Over the past few months, Judy's cancer has been gaining back a foothold, and showing signs of being increasingly out of control.
Fire fighters rarely refer to what they do with large fires as extinguishing them. Small fires are put out or extinguished, but large fires always seem to be being controlled instead.
The first priority with fighting a fire is to avoid loss of life. Secondary is avoiding loss of property. Last of all on the priority list seems to actually be extinguishing it, which makes a lot of sense given fire in itself is no big deal unless it threatens to consume something we don't want consumed.
I think oncologists are very much like fire fighters.
Metastasized cancers seem to me to mimic large fires in many ways. Left unchecked, cancers grow and spread, rending parts of our bodies in the process. Spot fires can also pop up either in critical places that need urgent attention, or that cause pain and are attended to in order to improve quality of life. And external influences, like the state of our immune system, can fan the growth or inhibit treatment.
To fight their fires, oncologists have at their disposal an array of therapy options to suit many different cancers, and also to suit the extent to which a cancer has spread. Surgery is one option, used to remove a cancerous tumor so it does not grow further or spread elsewhere. Radiotherapy is another. Some cancers, like the type Judy has respond to hormone therapies, and these are used to limit growth in a way similar to starving a fire of oxygen which will reduce its intensity or possibly even put it out. Many cancers respond well to chemotherapy drugs, which cleverly poison fast growing cells (like cancers) more so than they do other cells in the body (which incidentally is why many chemotherapy drugs cause hair loss, as hair is relatively fast growing). Other emerging options use the body's immune system, either by re-programming it, or hyper stimulating it. With all these options there are many types of each.
Which options are used depends very much on an individual circumstance. There is no single approach, or a typical and standard treatment plan, rather there is constant fine tuning of intervention to balance the cost of using a given treatment with the positive return from using it, plus whether an issue is localised or widespread, body or brain, and also the time it takes to realise a positive return.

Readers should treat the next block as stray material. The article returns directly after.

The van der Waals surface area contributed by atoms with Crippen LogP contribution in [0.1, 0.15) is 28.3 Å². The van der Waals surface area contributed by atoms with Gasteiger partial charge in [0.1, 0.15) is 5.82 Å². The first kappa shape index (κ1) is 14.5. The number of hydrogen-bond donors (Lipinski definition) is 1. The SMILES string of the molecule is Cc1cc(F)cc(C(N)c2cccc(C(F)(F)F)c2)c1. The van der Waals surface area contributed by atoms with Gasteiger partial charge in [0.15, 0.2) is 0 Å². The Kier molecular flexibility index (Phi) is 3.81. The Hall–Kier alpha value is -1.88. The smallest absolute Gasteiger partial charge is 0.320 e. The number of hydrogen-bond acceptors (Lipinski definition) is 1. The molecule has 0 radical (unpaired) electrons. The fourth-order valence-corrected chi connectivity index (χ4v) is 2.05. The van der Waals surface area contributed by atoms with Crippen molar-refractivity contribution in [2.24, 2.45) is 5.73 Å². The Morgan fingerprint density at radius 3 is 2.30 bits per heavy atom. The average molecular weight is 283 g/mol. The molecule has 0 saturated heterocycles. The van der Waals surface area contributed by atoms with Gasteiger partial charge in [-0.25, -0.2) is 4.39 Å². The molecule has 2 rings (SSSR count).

Cost of a treatment seems to me to be measured in many ways, including impact on wellbeing and sometimes money matters (but quite honestly that is no barrier), but also less obvious factors like whether it is a treatment that will remain working over a long or short time span, or whether it is expected to act quickly or slowly, or whether the risk of serious side effects like stroke or heart failure is high.
A positive return from a treatment is measured by doctors by reducing the size or impact of a cancer, and also by the rate of which it causes the impact.
Judy and I measure effectiveness as having more time.
For Judy, the effectiveness of a hormone therapy, Tamoxifen lasted a disappointingly short five months, so another option to keep controlling growth and spread was needed. A second hormone therapy called Femara (letrozole) was selected by Dr Rob, which aside from lowering estrogen levels in an effort to control breast cancers, is surprisingly also used as an effective fertility treatment for women with ovulation problems.
Trying a new option is a tense time. You need to wait to see if it will be effective, and that waiting is usually measured in months. With Judy, we approached every blood test and scan result with hope and trepidation (a state of mind that a friend described as 'scanxiety'), wishing that a good result would be seen. But after a couple of months Femara was basically a bust, and things were still going the wrong way.
At this stage, Dr Rob strongly suggested a more dramatic and certain course of action, which was to revisit chemotherapy with Doxorubicin. After all, it had been highly effective last time, and we had not yet reached the maximum safe usage of that option.
I've said it before, but when oncologists smile the whole world sighs with relief... After many months of furrowed brow, the first few sessions of that return to chemotherapy saw Dr Rob again relaxed and comfortable, as clearly his fire fighting efforts were being rewarded.
Surprising to us, and many others, this time round Judy really didn't lose that much hair. Rob offered that the reason may be that her hair is fine and was quite short already, so maybe gravity couldn't drag it off her head. Whatever the reason, she was most pleased to treat every strand as a hostage. At the time I recall being anxious that the reason for little hair loss may be because the chemotherapy wasn't being effective in killing off rapidly growing cancer cells, after all, with Tamoxifen the reduction in effectiveness was heralded by a reduction of symptoms that told us it had been working, like hot flushes and nausea.
Thankfully it has worked to shrink the cancer down, and very well, with significantly reducing tumor markers just like before. So feel smug about your hair, Jude.